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Subscription Finance Loan Agreement Series, Part 15: Information Undertakings
December 6, 2019 | Issue No. 56

In common with many other LMA facilities, subscription/capital call facilities include standard information covenants relating to provision of general financial information (in particular, annual and quarterly accounts), provision of compliance certificates and other specific “information” covenants covering other matters. However, they also differ from other LMA-based facilities in a number of respects. This article in our series seeks to summarise the main areas of difference and the considerations which apply in particular to this part of the subscription/capital call facility.

Before noting the differences, let’s start with something that is pretty similar. This is the requirement to produce audited or unaudited accounts of the various obligors on a periodic basis, and here the subscription/capital call facility is very similar to other LMA facilities in that annual audited accounts (sometimes consolidated) will be required to be produced within a period of usually somewhere between 120 and 180 days after the financial year-end, with quarterly (unaudited) accounts being required to be produced within a period of somewhere between 30 and 45 days after the end of the financial quarter to which they relate. Compliance certificates will also be required to be produced alongside the production of the annual or quarterly accounts.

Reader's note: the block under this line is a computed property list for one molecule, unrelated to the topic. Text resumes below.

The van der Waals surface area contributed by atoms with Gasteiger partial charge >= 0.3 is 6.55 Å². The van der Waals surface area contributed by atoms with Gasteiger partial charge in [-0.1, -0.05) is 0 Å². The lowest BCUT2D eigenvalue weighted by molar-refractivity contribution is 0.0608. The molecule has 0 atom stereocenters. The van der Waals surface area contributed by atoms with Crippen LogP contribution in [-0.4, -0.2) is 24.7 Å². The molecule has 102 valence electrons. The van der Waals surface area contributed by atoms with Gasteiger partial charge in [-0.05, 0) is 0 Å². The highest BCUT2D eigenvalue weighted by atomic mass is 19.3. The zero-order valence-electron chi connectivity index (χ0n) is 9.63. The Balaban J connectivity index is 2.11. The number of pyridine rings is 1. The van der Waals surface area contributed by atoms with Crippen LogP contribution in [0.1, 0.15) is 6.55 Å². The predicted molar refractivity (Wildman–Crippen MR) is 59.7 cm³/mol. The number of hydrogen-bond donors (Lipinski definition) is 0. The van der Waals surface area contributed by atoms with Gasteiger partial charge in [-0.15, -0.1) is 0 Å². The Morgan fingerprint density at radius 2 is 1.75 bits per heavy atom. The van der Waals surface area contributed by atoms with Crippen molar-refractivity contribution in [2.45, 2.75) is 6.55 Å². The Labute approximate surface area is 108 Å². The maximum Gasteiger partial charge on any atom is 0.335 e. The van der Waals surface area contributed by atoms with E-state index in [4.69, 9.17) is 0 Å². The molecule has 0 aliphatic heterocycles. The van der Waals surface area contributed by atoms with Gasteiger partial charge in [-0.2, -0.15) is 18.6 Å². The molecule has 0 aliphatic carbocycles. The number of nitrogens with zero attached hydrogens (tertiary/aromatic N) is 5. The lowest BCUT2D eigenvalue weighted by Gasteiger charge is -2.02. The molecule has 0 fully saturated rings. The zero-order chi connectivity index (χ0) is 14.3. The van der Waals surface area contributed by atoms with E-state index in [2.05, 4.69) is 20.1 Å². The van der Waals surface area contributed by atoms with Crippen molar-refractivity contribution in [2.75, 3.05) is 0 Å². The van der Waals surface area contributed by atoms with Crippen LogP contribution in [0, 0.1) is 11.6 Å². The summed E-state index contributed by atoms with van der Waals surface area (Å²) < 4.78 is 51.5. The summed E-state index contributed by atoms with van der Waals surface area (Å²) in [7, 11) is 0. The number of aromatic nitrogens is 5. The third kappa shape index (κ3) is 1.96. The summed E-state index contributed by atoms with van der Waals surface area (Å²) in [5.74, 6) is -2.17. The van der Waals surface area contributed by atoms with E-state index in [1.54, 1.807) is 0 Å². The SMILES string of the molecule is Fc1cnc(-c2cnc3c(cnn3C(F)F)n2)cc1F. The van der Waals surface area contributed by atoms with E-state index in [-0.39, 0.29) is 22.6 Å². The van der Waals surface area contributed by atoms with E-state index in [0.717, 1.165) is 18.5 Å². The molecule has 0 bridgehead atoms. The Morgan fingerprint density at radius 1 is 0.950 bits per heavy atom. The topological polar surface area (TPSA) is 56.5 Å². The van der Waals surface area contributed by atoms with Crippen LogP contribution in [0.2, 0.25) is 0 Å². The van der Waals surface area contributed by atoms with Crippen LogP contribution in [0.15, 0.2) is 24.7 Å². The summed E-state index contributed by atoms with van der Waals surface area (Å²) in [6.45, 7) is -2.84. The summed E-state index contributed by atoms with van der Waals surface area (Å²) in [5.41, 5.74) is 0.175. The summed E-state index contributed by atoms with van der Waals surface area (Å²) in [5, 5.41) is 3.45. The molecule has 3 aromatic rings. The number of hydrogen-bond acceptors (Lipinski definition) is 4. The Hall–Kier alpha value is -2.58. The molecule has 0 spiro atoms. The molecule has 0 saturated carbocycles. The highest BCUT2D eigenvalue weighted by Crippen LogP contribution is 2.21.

After that, the terms of a subscription/capital call facility start to diverge. Because the issue of what investor commitments remain available for repaying the facility is so fundamental to these facilities (and because of the number of situations in which a change in the level of that availability can occur), it is quite normal for lenders to request certification particularly in respect of investor commitments at much more frequent intervals than, say, the requirements for financial information to be updated in a leveraged finance facility. So, in addition to the production of compliance certificates with the annual and quarterly financial statements, lenders will very often ask for additional certificates to be produced on every occasion on which there is a utilisation or a change in the level of availability. That can mean that the borrower has to produce certificates whenever an investor is excused, withdraws, defaults on its commitment or pays in any part of its commitment, because all of those events will change the level of the available commitments of investors. Where the subscription/capital call facility is based on the concept of an investor borrowing base, then the compliance certificate will often be combined with (or even replaced by) the production of a borrowing base certificate. The “borrowing base” model may also create additional circumstances in which a fresh certificate is required – for example, on a change in the ratings treatment (or equivalent) of any particular investor. All of this creates an obvious strain on the resources of any borrower, so we would expect some negotiation of these requirements, particularly around the frequency with which certificates are required and/or the level of materiality needed to trigger the requirements.